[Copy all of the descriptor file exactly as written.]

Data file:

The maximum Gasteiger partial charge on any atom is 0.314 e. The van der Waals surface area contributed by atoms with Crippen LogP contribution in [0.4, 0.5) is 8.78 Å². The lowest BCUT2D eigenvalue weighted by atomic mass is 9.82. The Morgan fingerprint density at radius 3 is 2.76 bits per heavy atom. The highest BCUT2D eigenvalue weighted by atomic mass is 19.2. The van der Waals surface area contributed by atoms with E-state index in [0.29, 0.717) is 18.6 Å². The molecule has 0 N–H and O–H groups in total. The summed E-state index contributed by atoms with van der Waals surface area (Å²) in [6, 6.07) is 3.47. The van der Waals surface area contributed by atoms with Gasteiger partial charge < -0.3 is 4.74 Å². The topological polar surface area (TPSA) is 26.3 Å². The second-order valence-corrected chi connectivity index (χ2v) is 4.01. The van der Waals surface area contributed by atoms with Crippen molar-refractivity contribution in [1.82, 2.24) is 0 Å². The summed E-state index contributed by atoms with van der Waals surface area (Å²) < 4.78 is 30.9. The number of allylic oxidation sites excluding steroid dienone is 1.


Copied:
The maximum Gasteiger partial charge on any atom is 0.314 e. The van der Waals surface area contributed by atoms with Crippen LogP contribution in [0.4, 0.5) is 8.78 Å². The lowest BCUT2D eigenvalue weighted by atomic mass is 9.82. The Morgan fingerprint density at radius 3 is 2.76 bits per heavy atom. The highest BCUT2D eigenvalue weighted by atomic mass is 19.2. The van der Waals surface area contributed by atoms with E-state index in [0.29, 0.717) is 18.6 Å². The molecule has 0 N–H and O–H groups in total. The summed E-state index contributed by atoms with van der Waals surface area (Å²) in [6, 6.07) is 3.47. The van der Waals surface area contributed by atoms with Gasteiger partial charge < -0.3 is 4.74 Å². The topological polar surface area (TPSA) is 26.3 Å². The second-order valence-corrected chi connectivity index (χ2v) is 4.01. The van der Waals surface area contributed by atoms with Crippen molar-refractivity contribution in [1.82, 2.24) is 0 Å². The summed E-state index contributed by atoms with van der Waals surface area (Å²) < 4.78 is 30.9. The number of allylic oxidation sites excluding steroid dienone is 1.